I have the same question and I didn't get comfortable with the answer in this thread. Let's not talk about meals, because it's not about the 50% issues. I travel to my client and I am 100% reimbursed for the airfare. I am overstating my income because I am not properly coding the expense or reimbursement. Will someone please clarify how both are to be coded? Thank you.
I need to match my reimbursable expenses to my AMEX card which I connected to quickbooks. I make all my purchases with that car, airfare, hotel, gas, etc. I charge mileage for driving. How do I code each CC purchase as a reimbursable expense? I use the AMEX for other purchases as well which gets paid differently.
Good Afternoon, @Headruch.
Thanks for joining in on this thread. The best way to code your credit card purchases as a reimbursable expense is by creating a bank rule. When you create a rule, it will automatically categorize the transactions for you. Here's how to create bank rules for downloaded transactions:
It's that easy. If you'd like a more detailed guide about bank rules, check out this link.
I'm only a post away if you have any other questions. Happy Friday!
Hi everyone I'm looking for a clear brain to answer this question....
Reim Exp purchased for a customer
I'm helping an older person to organize his estate by offering consulting services. My invoices include 1 line under services for consulting at X hours for my labor. However, I may have purchased a laptop for my customer and set it up ready for him to do business.
I purchased the laptop for 1000.00. In the past I've always use a current asset account called "Reim Exp pass thru" to tag the expense in when posting my cc register in qbooks. However, now i want to include it on a line item to my customer for 1000 with no markup but when i go to add it i cannot get to my current asset account to tag it as a pass thru.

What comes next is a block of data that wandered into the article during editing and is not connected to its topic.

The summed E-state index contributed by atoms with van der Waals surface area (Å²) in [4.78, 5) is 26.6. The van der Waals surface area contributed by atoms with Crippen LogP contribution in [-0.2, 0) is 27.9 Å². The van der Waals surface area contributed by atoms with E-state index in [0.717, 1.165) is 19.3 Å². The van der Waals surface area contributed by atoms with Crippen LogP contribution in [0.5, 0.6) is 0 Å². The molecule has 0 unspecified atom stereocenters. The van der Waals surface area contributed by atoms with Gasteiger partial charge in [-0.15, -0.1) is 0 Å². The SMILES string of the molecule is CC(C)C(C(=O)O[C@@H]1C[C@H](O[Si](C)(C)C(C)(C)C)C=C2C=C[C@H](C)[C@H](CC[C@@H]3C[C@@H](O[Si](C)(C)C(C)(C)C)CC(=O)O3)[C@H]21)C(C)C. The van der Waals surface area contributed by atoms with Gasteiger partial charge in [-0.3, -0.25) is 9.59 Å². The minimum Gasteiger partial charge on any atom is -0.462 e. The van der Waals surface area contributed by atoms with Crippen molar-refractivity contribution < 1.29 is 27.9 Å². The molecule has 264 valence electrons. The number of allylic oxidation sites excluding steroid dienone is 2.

I'M missing something somewhere in the exchange as what i've read shows listing the expense under reim income account and when doing the P&L it shows it as income and the expense still shows as an in expense so I do not want my reports to be wrong.....ugh.
I can guide you on how to fix this, @QMAN53.
As much as I want to look into further, however, I'm unable to open your account here for security purposes. In this case, I suggest contacting our support team. They have the tool to open your account and help you check your data. This is to make sure it will show the accurate information on your report.
I'll be adding this to guide you with our support hours and types.
Meanwhile, I'll be adding this Community resource if you've got other QuickBooks concerns such as setting up payments, managing your income and expenses, running reports, etc. Please refer to this article for more details: Community help articles.
Please leave a comment below if you have other concerns. I'll get back to you as soon as I can. Have a wonderful day.
By "reimbursable" I presume you mean billable, as in you bill these expenses back to your customers, and your customers pay these bills to reimburse you for expenses you paid out on your customers behalf.
The terminology should help you a bit with the answer. Technically, a "reimbursable expense" usually describes an expense (like cleaning or office supplies) that an employee bought on behalf of an employer. A "billable expense" usually describes an expense that your company paid on behalf of your customer (for job supplies and materials, for instance) that you charge the customer for.